We drove around in his old neighborhood and he pointed out one of the houses he had lived in. It looked a lot nicer than a place that was robbed 5 times in 1991.
We had lunch at One Restaurant because a local had told us it was his favorite place for fine dining in all of NOLA. We had a gnocchi appetizer and a BLT and smothered chicken with gravy for our entrees. The food was very good and the service was top notch, but the atmosphere was a bit stuffy for us.
The restaurant was near the Mississippi River, so we walked atop the levee a short distance to give me a feel for the mightiness.
From this elevation, I could really see how breaks in the levees or even just a lot of rain could cause massive flooding. We would get a closer look at flood destruction that afternoon as we drove through areas that had been severely damaged by the flooding as a result of levee failure after Hurricane Katrina.
Our Katrina tour started by driving the neighborhoods of West End and Lakeview, trying not to gawk rudely in disbelief. There were so many homes that were either boarded up, abandoned, or just plain missing, it was shocking. The Storm was six years ago, yet many homes were only now being gutted, raised onto pilings, or in some other state of repair. Still others had been started, but the repairs had obviously stopped.
To match our sober tour, the hot sunny weather had abruptly turned very windy, cool, and generally poor for a lakeside stroll, so we stopped only briefly on the shores of Lake Pontchartrain to experience one 1000th of what this town might have felt with Katrina bearing down on it. I've never been in the path of a hurricane, but the wind was blowing that day like it wanted to send lake water right up to the top of the levee again.
We continued our tour of flooded areas through Milneburg and finally to the Lower Ninth Ward. Depending on the area, entire blocks of these neighborhoods were now just empty lots with sad concrete steps that used to lead to the front door but now lead to nowhere.
This 1 minute 20 second video gives you a better sense of the destruction and the number of ruined homes.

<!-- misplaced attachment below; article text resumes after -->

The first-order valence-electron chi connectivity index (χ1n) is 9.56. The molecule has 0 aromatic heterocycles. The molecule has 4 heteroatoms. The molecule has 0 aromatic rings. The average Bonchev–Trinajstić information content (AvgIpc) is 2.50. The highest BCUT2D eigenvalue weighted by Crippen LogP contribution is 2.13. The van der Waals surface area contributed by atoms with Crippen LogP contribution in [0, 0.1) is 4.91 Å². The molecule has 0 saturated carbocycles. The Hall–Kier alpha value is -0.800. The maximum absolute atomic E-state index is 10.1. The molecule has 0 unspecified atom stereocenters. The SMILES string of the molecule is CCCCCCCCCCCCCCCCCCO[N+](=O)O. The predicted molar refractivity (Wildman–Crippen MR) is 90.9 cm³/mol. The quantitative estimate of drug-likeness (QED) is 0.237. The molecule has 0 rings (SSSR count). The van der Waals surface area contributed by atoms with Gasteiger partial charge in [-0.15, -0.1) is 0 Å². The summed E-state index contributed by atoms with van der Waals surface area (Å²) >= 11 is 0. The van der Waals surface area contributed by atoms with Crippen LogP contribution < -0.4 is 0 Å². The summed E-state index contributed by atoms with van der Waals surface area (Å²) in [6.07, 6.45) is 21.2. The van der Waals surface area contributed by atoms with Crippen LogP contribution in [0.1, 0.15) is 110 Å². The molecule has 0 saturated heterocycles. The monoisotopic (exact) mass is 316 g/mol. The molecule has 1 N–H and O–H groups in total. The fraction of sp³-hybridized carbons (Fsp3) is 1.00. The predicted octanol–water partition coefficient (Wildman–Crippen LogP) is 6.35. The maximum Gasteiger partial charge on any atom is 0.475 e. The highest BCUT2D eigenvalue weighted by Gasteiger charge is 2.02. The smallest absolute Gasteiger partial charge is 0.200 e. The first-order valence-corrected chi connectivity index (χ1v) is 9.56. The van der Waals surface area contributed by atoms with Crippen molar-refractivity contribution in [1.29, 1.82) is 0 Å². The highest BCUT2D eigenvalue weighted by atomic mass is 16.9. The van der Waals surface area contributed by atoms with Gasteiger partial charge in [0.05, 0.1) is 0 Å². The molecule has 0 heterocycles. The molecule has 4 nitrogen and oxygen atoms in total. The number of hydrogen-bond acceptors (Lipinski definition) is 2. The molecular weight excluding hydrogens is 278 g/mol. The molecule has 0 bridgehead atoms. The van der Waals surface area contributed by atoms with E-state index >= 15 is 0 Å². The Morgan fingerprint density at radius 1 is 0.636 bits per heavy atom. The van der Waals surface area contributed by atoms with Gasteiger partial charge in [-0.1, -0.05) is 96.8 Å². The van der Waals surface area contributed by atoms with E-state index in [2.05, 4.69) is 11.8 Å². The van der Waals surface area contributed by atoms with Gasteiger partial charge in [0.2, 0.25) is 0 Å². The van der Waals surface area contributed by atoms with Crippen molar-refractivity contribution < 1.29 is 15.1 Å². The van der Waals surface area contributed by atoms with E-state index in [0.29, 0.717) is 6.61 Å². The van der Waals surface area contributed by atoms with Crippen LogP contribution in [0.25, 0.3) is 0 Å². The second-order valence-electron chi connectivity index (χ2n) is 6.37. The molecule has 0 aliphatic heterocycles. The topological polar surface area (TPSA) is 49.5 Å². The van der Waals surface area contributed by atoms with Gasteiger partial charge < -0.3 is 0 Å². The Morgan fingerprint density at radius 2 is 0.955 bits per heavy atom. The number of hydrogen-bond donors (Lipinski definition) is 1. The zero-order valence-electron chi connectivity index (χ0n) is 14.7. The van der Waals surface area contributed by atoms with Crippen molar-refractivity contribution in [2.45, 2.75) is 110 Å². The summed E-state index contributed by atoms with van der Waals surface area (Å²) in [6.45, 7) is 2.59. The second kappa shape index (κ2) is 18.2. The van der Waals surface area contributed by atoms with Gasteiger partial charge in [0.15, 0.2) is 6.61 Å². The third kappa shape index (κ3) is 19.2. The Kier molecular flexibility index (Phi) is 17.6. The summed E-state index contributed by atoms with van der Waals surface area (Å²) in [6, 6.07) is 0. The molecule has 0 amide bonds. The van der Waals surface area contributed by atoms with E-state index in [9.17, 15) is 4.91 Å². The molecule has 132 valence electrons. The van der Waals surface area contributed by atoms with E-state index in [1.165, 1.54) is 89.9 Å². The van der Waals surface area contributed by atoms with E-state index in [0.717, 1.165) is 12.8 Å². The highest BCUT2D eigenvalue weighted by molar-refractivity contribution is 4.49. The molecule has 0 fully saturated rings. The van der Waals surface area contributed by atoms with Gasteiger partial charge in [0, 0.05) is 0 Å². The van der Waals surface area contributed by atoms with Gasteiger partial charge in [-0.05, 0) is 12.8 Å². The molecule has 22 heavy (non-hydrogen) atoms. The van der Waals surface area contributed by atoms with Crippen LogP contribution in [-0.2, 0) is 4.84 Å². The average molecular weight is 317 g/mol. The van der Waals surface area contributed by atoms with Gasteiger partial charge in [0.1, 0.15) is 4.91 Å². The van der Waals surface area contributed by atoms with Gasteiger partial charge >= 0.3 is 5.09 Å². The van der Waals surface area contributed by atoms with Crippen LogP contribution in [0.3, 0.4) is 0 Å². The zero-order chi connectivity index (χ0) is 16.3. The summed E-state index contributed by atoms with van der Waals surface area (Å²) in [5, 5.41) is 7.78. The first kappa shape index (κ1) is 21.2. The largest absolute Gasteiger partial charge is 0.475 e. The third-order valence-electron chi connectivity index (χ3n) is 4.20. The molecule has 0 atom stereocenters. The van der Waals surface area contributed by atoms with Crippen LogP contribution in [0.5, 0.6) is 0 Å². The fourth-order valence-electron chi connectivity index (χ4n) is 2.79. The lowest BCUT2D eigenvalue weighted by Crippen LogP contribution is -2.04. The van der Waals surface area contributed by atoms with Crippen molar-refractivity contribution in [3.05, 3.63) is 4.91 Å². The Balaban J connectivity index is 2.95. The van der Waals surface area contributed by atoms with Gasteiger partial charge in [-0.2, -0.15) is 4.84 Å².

I think if I'd seen these areas a year after the Storm, I would likely have been moved to tears by the enormity of the destruction and how the flooding (and the reasons behind it) had wrecked those neighborhoods. But now, there are signs of progress. The houses that have been redone look to be generally well cared for. We talked with a young medical resident at a coffee shop in Lakeview and he told us how young professional couples are moving back to the area. In fact, we later found out Drew's old roommate just bought a lot a few hundred feet from where the London Canal breached and is going to build a new house there, so surely this must be a good thing for New Orleans. All the same, the neighborhoods are still fractured, and it seems to be taking a long time to rebuild.
After all that bad scene, we needed a strong drink. Down to Bourbon Street
for New Orleans' famous drink, the Hand Grenade.
It was a sickly sweet version of a fruity daiquiri served with a plastic hand grenade floating in a plastic cup that of course I wanted to take home. Drew said it took him 10 years to get rid of all the plastic cups he had accumulated from his time in NOLA. I bet I can hoard these for 15.
We retired to our cozy hotel on this blustery night, only to be zapped back into the party scene by a text message from Drew's old roommate, John, and his wife Marie at 10:30 PM. They were down at Cooter Browns and wanted us to come out and have a drink. Out came that party animal college boy (actually, since Drew was 36 and well out of college when I met him, I don't really know what party-animal Drew was like, but I have heard stories) and down we went to a college bar to close out Day 4 of our NOLA vacation.